Call To Die

Then [Jesus] said to them all, "If anyone wants to come with Me, he must deny himself, take up his cross daily, and follow Me. For whoever wants to save his life will lose it, but whoever loses his life because of Me will save it. (Luke 9:23-24, HCSB)

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Follower of Christ, husband of Abby, member of Kosmosdale Baptist Church, and tutor/staff member at Sayers Classical Academy.

Thursday, May 18, 2017

Is our salvation based on God punishing an innocent man?

Yesterday, I retweeted the following from Matt Smethurst, an elder at Third Avenue Baptist Church in Louisville, KY, and a contributor to The Gospel Coalition:
Justification: God declares us righteous in his courtroom.
Adoption: God welcomes us into his living room.

This Tweet prompted my friend Brian Preston (who has apparently been on some kind of theological journey since leaving the Southern Baptist Theological Seminary) to pose the following question: “Because He punished an innocent man?”

The following is my response.

In the sacrificial system, did the high priest shed the blood of an innocent animal on behalf of the people? When providing skins for Adam and Eve (Gen 3:21), was the blood of an innocent animal shed? Was Isaac innocent when God commanded Abraham to sacrifice him, and was the ram that God provided in his place innocent (Gen 22)? Was Joseph innocent when God purposed for him to be sent into slavery and imprisonment in Egypt, so that (once he had ascended to the throne) many might be saved through him (Gen 50:20)?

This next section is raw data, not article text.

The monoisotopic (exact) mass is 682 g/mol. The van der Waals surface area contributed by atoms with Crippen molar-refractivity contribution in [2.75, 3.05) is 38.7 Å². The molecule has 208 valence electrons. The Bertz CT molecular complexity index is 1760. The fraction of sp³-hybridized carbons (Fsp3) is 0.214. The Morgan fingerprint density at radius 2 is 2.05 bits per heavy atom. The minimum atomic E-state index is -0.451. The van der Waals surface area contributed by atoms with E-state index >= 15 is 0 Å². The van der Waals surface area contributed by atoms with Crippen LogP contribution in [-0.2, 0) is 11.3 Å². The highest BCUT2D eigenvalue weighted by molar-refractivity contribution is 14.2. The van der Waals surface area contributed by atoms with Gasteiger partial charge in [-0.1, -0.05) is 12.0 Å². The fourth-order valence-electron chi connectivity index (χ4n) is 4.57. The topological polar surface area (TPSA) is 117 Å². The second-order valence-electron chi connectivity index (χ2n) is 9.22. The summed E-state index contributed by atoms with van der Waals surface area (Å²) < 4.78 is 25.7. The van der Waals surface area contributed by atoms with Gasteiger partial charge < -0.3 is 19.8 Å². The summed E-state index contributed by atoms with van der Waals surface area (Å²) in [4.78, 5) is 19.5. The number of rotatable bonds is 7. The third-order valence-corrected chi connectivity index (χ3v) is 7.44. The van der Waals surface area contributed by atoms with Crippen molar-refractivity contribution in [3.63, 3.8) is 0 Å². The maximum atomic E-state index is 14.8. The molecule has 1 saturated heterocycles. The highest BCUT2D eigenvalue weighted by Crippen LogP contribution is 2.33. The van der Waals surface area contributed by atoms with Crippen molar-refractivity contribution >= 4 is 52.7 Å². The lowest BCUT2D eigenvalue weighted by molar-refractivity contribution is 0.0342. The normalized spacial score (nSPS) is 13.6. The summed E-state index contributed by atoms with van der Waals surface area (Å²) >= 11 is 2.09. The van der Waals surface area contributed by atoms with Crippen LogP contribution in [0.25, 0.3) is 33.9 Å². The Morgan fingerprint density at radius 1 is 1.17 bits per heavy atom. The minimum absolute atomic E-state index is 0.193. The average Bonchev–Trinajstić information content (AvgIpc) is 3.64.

In addition to these foundational considerations from the fabric of Scripture, you have the explicit biblical statements:

“Surely he has borne our griefs and carried our sorrows; yet we esteemed him stricken, smitten by God, and afflicted. But he was pierced for our transgressions; he was crushed for our iniquities; upon him was the chastisement that brought us peace, and with his wounds we are healed.” (Isa 53:4-5)

“God made him who had no sin to be sin for us, so that in him we might become the righteousness of God.” (2 Cor 5:21)

“Christ redeemed us from the curse of the law by becoming a curse for us,” (Gal 3:13)

These biblical statements are further understood in light of covenantal and systematic considerations, which help to demonstrate why Christ’s death is in not properly analogous to a human father/king simply sentencing his innocent son/prince to death

Covenantally: according to the Covenant of Redemption, the Son freely entered into an arrangement with the Father by which, through His perfect obedience and substitutionary death, He would be awarded a people, united to Him for the glory of His name. (It was for the joy that was set before Him that the Son agreed to this arrangement, Heb 12:2.)

Systematically: the Son and the Father, though distinct persons, are yet one God; as “will” is properly attached to nature, rather than to person, it is according to the single divine will that the Son assumes His role of mediator.

According to both of the above considerations, there can be no idea of the Son unwillingly dying.

In all of these ways and more, the truth of substitutionary atonement is abundantly displayed. Did God punish an innocent man? Yes, in a very specific sense. That innocent man, before coming as a man, was one God with the Father from eternity. That innocent God-man, before coming as a man, had agreed from eternity past to die for sinful men, so that we might be redeemed, to the glory of His grace. We are naturally under a curse, and are characterized by transgressions, iniquities, enmity, griefs, and sorrows. It is these that Christ took upon Himself on the Cross. The willing death of that innocent man in our place is good news for us sinners.

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